- This medicine does not stop the spread of diseases like HIV or hepatitis that are passed through blood or having sex. Do not have any kind of sex without using a latex or polyurethane condom. Do not share needles or other things like toothbrushes or razors. Talk with your doctor.
- If etonogestrel is removed and you do not want to get pregnant, use birth control right after it is removed. Pregnancy has happened shortly after etonogestrel was removed. Talk with the doctor.
- A pregnancy test will be done to show that you are NOT pregnant before starting etonogestrel. If you get pregnant while taking etonogestrel, call your doctor right away.
- Tell your doctor if you are breast-feeding. You will need to talk about any risks to your baby.
How is this medicine (Etonogestrel) best taken?
Use etonogestrel as ordered by your doctor. Read all information given to you. Follow all instructions closely.
- A rod is placed under the skin in the upper arm. This is a minor surgery. The rod must be changed every 3 years.
- Follow what your doctor has told you to do.
What do I do if I miss a dose?
- Call your doctor to find out what to do.
See also: Dosage Information (in more detail)
What are some side effects that I need to call my doctor about right away?
WARNING/CAUTION: Even though it may be rare, some people may have very bad and sometimes deadly side effects when taking a drug. Tell your doctor or get medical help right away if you have any of the following signs or symptoms that may be related to a very bad side effect:
- Signs of an allergic reaction, like rash; hives; itching; red, swollen, blistered, or peeling skin with or without fever; wheezing; tightness in the chest or throat; trouble breathing, swallowing, or talking; unusual hoarseness; or swelling of the mouth, face, lips, tongue, or throat.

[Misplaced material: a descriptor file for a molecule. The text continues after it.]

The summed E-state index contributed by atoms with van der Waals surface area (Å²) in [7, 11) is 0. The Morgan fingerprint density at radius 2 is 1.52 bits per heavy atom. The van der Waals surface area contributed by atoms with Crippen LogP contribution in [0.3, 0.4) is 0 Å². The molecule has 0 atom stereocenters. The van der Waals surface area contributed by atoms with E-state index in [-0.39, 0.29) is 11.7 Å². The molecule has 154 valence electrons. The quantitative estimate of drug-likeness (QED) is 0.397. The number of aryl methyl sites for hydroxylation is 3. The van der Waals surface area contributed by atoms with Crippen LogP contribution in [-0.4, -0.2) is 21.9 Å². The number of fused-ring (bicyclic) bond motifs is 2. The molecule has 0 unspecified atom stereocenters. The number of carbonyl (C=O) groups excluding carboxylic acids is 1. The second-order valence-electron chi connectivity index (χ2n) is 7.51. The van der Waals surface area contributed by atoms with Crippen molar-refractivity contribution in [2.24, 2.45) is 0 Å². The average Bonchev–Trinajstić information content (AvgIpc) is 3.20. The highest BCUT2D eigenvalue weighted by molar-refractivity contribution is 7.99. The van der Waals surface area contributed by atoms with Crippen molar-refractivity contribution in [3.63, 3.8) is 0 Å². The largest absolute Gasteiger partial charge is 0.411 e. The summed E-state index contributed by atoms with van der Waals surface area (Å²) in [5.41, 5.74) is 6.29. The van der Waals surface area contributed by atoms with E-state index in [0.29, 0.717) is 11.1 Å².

- Signs of liver problems like dark urine, feeling tired, not hungry, upset stomach or stomach pain, light-colored stools, throwing up, or yellow skin or eyes.
- Signs of high blood sugar like confusion, feeling sleepy, more thirst, more hungry, passing urine more often, flushing, fast breathing, or breath that smells like fruit.
- Signs of high blood pressure like very bad headache or dizziness, passing out, or change in eyesight.
- Weakness on 1 side of the body, trouble speaking or thinking, change in balance, drooping on one side of the face, or blurred eyesight.
- Shortness of breath, a big weight gain, or swelling in the arms or legs.
- Low mood (depression).
- Mood changes.
- Very bad belly pain.
- Change in eyesight, eye pain, or very bad eye irritation.
- Loss of eyesight.
- A lump in the breast or breast soreness.
- Breast pain.
- Change in how contact lenses feel in the eyes.
- Flu-like signs.
- Vaginal bleeding that is not normal.
- Call your doctor right away if you have signs of a blood clot like chest pain or pressure; coughing up blood; shortness of breath; swelling, warmth, numbness, change of color, or pain in a leg or arm; or trouble speaking or swallowing.
What are some other side effects of Etonogestrel?
All drugs may cause side effects. However, many people have no side effects or only have minor side effects. Call your doctor or get medical help if any of these side effects or any other side effects bother you or do not go away: